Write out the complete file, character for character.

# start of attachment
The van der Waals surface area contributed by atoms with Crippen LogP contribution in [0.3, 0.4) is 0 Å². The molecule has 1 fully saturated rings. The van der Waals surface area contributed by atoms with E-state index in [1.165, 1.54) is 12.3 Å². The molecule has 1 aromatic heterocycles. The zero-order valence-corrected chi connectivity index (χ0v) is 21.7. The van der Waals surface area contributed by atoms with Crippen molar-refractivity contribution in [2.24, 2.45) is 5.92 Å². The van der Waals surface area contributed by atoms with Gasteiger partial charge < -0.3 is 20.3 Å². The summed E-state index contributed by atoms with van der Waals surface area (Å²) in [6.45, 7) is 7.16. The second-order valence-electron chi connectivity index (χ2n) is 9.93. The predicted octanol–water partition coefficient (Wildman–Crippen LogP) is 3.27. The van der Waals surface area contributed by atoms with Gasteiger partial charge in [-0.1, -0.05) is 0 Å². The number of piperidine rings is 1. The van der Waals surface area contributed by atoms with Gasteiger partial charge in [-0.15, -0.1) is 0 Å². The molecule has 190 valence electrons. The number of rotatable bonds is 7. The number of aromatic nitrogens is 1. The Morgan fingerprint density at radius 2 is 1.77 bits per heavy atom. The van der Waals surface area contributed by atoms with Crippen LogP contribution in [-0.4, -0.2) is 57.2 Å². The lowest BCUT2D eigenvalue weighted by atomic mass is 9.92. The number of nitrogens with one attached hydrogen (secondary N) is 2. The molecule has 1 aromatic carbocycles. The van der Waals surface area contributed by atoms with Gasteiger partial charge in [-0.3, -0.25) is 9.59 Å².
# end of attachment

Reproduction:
The van der Waals surface area contributed by atoms with Crippen LogP contribution in [0.3, 0.4) is 0 Å². The molecule has 1 fully saturated rings. The van der Waals surface area contributed by atoms with E-state index in [1.165, 1.54) is 12.3 Å². The molecule has 1 aromatic heterocycles. The zero-order valence-corrected chi connectivity index (χ0v) is 21.7. The van der Waals surface area contributed by atoms with Crippen molar-refractivity contribution in [2.24, 2.45) is 5.92 Å². The van der Waals surface area contributed by atoms with Gasteiger partial charge < -0.3 is 20.3 Å². The summed E-state index contributed by atoms with van der Waals surface area (Å²) in [6.45, 7) is 7.16. The second-order valence-electron chi connectivity index (χ2n) is 9.93. The predicted octanol–water partition coefficient (Wildman–Crippen LogP) is 3.27. The van der Waals surface area contributed by atoms with Gasteiger partial charge in [-0.1, -0.05) is 0 Å². The number of piperidine rings is 1. The van der Waals surface area contributed by atoms with Gasteiger partial charge in [-0.15, -0.1) is 0 Å². The molecule has 190 valence electrons. The number of rotatable bonds is 7. The number of aromatic nitrogens is 1. The Morgan fingerprint density at radius 2 is 1.77 bits per heavy atom. The van der Waals surface area contributed by atoms with Crippen LogP contribution in [-0.4, -0.2) is 57.2 Å². The lowest BCUT2D eigenvalue weighted by atomic mass is 9.92. The number of nitrogens with one attached hydrogen (secondary N) is 2. The molecule has 1 aromatic carbocycles. The van der Waals surface area contributed by atoms with Gasteiger partial charge in [-0.3, -0.25) is 9.59 Å².